The funding agreements we use are the standardised agreements developed as part of the More Accessible Government initiative. While there are several formats of these plain English agreements, depending on the size of the grant, we use either the 40 page 'long form' or 20 page 'short form' agreement.

Through Regional Partnerships, we have also begun to tackle the major challenges facing regional businesses: access to finance, infrastructure and skilled staff. For more information about the programme, see Chapter 5 or visit www.regionalpartnerships.gov.au

A relatively large proportion of small-to-medium businesses, including in regional Australia, are owned and operated by people from non-English speaking backgrounds. Regional businesses also play a key role in indigenous employment - most indigenous Australians live in regional areas with high unemployment. We have a strong record of giving smaller regional enterprises, such as these, a chance to win our business. For more information on our purchasing practices, see Appendix C.

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(Programmes Group, Safety and Investigations Group, Corporate Group)

Performance indicators
The provider delivers services, often under contract by government. Providers can be government, private or not-for-profit organisations. Providers have established mechanisms for planning for implementation, monitoring and review that incorporate the principles underpinning the charter.

Provider data collection systems incorporate the requirements of the Standards for Statistics on Cultural and Language Diversity.

Providers have established service standards that utilise the cultural and linguistic diversity of their staff, or their staff's cross-cultural awareness to facilitate and enhance service delivery.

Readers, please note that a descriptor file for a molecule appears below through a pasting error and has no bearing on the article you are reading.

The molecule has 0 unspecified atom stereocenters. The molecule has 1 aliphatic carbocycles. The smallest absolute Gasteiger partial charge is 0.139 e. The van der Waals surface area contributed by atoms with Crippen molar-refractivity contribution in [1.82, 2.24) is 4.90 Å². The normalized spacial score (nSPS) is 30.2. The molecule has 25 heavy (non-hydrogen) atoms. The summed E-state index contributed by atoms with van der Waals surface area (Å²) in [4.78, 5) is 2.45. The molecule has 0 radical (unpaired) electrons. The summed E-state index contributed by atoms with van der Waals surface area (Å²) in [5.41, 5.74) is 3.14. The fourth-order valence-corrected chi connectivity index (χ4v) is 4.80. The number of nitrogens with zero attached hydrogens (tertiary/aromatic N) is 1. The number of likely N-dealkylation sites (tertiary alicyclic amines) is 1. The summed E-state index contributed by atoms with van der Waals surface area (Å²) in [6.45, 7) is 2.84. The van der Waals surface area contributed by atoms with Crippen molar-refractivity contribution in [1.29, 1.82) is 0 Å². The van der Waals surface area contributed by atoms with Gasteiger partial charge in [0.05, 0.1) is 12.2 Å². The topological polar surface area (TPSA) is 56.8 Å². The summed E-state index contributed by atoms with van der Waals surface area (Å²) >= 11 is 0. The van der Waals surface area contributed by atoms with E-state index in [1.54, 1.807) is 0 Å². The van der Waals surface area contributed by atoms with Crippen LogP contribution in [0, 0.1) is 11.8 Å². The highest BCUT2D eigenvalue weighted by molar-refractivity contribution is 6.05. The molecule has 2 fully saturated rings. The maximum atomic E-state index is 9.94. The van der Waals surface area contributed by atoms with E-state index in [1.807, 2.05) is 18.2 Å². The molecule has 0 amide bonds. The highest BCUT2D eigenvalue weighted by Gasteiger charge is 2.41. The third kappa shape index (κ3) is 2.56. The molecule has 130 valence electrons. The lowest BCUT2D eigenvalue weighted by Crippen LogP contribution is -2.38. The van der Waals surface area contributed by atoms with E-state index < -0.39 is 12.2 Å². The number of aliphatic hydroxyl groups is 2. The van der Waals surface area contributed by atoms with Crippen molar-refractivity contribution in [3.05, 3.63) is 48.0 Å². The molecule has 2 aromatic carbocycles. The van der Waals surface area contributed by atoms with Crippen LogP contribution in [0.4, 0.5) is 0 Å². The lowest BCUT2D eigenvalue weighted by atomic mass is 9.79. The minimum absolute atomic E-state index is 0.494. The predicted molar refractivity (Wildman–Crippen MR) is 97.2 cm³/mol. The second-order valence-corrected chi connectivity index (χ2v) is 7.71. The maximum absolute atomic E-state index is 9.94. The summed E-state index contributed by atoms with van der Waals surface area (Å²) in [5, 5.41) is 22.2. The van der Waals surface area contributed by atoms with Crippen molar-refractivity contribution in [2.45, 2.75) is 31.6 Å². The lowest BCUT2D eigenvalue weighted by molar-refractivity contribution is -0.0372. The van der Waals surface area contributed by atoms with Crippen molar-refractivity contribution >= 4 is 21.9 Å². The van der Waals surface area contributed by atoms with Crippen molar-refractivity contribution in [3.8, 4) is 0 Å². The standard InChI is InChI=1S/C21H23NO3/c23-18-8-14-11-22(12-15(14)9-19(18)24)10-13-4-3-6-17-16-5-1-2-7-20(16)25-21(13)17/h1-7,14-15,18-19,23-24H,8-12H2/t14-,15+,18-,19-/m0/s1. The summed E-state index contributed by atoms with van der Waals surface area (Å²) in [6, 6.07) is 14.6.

Complaints mechanisms enable people (regardless of cultural and linguistic background) to address issues and raise concerns about the performance of providers.

In 2003-04, several of the department's top 20 priorities related to new mechanisms for planning and delivering government intervention in transport and regions. We:

These mechanisms emphasise the principles underpinning the charter: access, equity, communication, responsiveness, effectiveness, efficiency and accountability.

Diversity data is one of the factors we consider in planning and evaluating policies and programmes. For example, recent reports which incorporate diversity data include:

  • Road Safety in Australia, a publication released by the Australian Transport Safety Bureau within the department to commemorate World Health Day 2004
  • About Australia's Regions, an annual pocketbook of handy statistics released by the Bureau of Transport and Regional Economics within the department, and
  • individual profiles of each of the eight regions targeted for funding under the Sustainable Regions Programme.

The department provides relatively few services directly to individuals. These services include services to the 2700 residents of Australia's non self-governing territories, and CRIS.

In the case of the non self-governing territories, where the vast majority of our clients are from non-English speaking backgrounds, more than 95 per cent of our staff speak one or more community languages. Most staff are trilingual, and staff produce regular newsletters and radio bulletins for clients in all major community languages. Formal client service charters do exist, but residents who are not satisfied with our services generally choose to contact:

  • local advisory bodies such as the Wreck Bay Aboriginal Community Council, and/or
  • our ministers' offices.

CRIS, which is a national service, informs people what government help is available, without assuming they know anything about the structure of government or read English well. People can obtain information over the phone in English by ringing CRIS's freecall number 1800 026 222, or in languages other than English by ringing the Australian Government's Translating and Interpreting Service on 13 14 50 during business hours.